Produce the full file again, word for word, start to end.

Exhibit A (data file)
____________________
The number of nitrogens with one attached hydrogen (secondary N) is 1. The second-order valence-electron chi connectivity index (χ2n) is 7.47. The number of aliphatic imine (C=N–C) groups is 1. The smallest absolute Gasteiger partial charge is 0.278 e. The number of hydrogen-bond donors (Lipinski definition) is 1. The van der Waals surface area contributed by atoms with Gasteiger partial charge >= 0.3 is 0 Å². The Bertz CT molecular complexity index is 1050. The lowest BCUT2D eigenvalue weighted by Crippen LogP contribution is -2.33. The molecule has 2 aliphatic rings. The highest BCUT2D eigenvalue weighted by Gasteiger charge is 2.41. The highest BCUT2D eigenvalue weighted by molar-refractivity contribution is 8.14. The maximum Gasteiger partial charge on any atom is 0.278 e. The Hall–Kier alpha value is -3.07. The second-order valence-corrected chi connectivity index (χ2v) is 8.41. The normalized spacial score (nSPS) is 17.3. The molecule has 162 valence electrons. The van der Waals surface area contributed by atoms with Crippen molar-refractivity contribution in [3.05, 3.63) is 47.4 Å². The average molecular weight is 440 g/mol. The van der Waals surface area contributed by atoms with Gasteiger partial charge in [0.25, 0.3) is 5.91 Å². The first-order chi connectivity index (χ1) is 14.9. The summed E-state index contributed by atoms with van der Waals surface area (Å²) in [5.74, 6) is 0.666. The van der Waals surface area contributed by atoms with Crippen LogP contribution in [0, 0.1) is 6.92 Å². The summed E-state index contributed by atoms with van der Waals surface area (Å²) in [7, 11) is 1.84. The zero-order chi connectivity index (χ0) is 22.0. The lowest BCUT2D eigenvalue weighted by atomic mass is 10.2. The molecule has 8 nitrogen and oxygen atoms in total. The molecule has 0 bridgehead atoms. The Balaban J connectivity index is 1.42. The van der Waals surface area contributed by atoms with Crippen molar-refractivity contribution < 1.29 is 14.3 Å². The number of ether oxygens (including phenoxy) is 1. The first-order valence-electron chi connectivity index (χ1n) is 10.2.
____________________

The number of nitrogens with one attached hydrogen (secondary N) is 1. The second-order valence-electron chi connectivity index (χ2n) is 7.47. The number of aliphatic imine (C=N–C) groups is 1. The smallest absolute Gasteiger partial charge is 0.278 e. The number of hydrogen-bond donors (Lipinski definition) is 1. The van der Waals surface area contributed by atoms with Gasteiger partial charge >= 0.3 is 0 Å². The Bertz CT molecular complexity index is 1050. The lowest BCUT2D eigenvalue weighted by Crippen LogP contribution is -2.33. The molecule has 2 aliphatic rings. The highest BCUT2D eigenvalue weighted by Gasteiger charge is 2.41. The highest BCUT2D eigenvalue weighted by molar-refractivity contribution is 8.14. The maximum Gasteiger partial charge on any atom is 0.278 e. The Hall–Kier alpha value is -3.07. The second-order valence-corrected chi connectivity index (χ2v) is 8.41. The normalized spacial score (nSPS) is 17.3. The molecule has 162 valence electrons. The van der Waals surface area contributed by atoms with Crippen molar-refractivity contribution in [3.05, 3.63) is 47.4 Å². The average molecular weight is 440 g/mol. The van der Waals surface area contributed by atoms with Gasteiger partial charge in [0.25, 0.3) is 5.91 Å². The first-order chi connectivity index (χ1) is 14.9. The summed E-state index contributed by atoms with van der Waals surface area (Å²) in [5.74, 6) is 0.666. The van der Waals surface area contributed by atoms with Crippen LogP contribution in [0, 0.1) is 6.92 Å². The summed E-state index contributed by atoms with van der Waals surface area (Å²) in [7, 11) is 1.84. The zero-order chi connectivity index (χ0) is 22.0. The lowest BCUT2D eigenvalue weighted by atomic mass is 10.2. The molecule has 8 nitrogen and oxygen atoms in total. The molecule has 0 bridgehead atoms. The Balaban J connectivity index is 1.42. The van der Waals surface area contributed by atoms with Crippen molar-refractivity contribution < 1.29 is 14.3 Å². The number of ether oxygens (including phenoxy) is 1. The first-order valence-electron chi connectivity index (χ1n) is 10.2.